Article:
Additionally, there won't be any R-rated movies on Disney+, and any R-rated titles will instead be available to stream on Hulu. Disney doesn't make many R-rated movies, though the company owns Touchstone Pictures, which has released a few films with that rating, including Con Air and Starship Troopers. Disney used to own Miramax, which made plenty of R-rated films, but since they sold the production company in 2010, none of those films would be Disney's to stream anymore, regardless.

There is one big question mark when it comes to Disney's library, though. Disney is in the progress of acquiring Fox, though it's unclear if any Fox movies — including the X-Men franchise and Avatar — will eventually end up on Disney+.  


Credit: Disney


In addition to putting a ton of old stuff on Disney+, the company is also going to produce a lot of original content. According to Deadline, Disney aims to produce four or five movies and five original TV series for the service's first year. Some of the upcoming titles include Don Quixote, Lady and the Tramp, The Paper Magician, Stargirl, Togo, Magic Camp, 3 Men and a Baby, Sword and the Stone, and Timmy Failure, though it's unclear when exactly to expect any of these films.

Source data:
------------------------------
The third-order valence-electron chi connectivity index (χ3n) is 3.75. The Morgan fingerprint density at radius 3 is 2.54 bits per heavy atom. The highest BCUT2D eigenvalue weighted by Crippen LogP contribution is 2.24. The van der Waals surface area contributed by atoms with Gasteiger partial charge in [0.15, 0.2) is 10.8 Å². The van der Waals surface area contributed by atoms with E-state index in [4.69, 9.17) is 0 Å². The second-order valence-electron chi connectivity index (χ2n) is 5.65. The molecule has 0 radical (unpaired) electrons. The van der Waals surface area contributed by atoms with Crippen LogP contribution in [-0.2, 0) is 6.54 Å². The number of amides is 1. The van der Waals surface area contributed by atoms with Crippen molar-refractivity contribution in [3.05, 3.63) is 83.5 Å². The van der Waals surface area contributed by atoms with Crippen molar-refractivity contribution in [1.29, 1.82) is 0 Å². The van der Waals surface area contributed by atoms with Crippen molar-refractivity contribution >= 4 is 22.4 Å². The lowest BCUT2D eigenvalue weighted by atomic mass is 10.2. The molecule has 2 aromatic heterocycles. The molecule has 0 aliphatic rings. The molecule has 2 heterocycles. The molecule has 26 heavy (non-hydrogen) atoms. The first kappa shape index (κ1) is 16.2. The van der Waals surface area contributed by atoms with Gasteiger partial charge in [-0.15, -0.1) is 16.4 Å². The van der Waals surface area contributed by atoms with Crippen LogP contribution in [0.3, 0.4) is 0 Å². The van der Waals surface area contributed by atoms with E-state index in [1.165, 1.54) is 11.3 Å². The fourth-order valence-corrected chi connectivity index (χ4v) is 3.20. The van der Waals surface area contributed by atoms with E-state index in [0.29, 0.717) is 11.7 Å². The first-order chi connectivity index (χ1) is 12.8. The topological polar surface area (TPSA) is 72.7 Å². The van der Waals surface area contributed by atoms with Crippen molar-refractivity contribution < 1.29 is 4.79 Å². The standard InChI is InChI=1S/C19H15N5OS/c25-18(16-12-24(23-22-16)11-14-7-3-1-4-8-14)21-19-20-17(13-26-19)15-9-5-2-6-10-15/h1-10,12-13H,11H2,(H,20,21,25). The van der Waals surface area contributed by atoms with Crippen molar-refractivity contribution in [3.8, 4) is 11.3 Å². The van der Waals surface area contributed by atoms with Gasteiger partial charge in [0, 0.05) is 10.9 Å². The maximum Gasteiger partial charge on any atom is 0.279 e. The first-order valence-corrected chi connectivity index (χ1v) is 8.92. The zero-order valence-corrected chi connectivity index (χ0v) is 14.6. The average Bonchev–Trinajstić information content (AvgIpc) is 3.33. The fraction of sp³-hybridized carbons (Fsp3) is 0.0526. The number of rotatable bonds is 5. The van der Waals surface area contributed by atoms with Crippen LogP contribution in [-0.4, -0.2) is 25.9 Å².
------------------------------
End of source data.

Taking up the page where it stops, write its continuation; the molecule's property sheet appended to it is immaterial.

The original TV side is going to be very exciting, especially for Star Wars and Marvel fans. Jon Favreau is making a live-action Star Wars series that's set three years after Return of the Jedi called The Mandalorian. The cast includes Pedro Pascal, Nick Nolte, Gina Carano, Giancarlo Esposito, and Werner Herzog. There will also be a series about Diego Luna's Rogue One character Cassian Andor, with Luna reprising the role. It will take place prior to the events of Rogue One because, well, you know. 

The animated Star Wars: The Clone Wars series is also getting revived for a fifth season on Disney+.

On the Marvel front, Variety broke the news that Disney's making live-action Loki and Scarlet Witch shows, starring MCU actors Tom Hiddleston and Elizabeth Olsen.

In late October, Variety reported that Disney had hired Malcolm Spellman to write a Falcon and Winter Soldier series, starring MCU actors Anthony Mackie and Sebastian Stan. Neither Disney nor Marvel had any comment when asked about the rumored series. 

Disney will also make a 10-episode miniseries that reimagines High Fidelity, with Zoë Kravitz starring and executive producing. (Kravitz's mother, whose mother Lisa Bonet, starred in the original film).

There will also be series based on Monsters Inc. and High School Musical.


Naw. Disney owns ESPN, but sports have their own separate streaming service. ESPN+ recently crossed the 1 million subscribers mark.

Scrooge McDuck

Credit: Disney


There isn't an exact price yet, but it's thankfully looking like Disney+ won't be all that expensive. In an earnings call in late 2017, Iger said the Disney+ price point will be "substantially below where Netflix is." Netflix costs between $8 and $14 a month, so if Disney's plans haven't changed, signing up for Disney+ won't take too much of a toll on your wallet.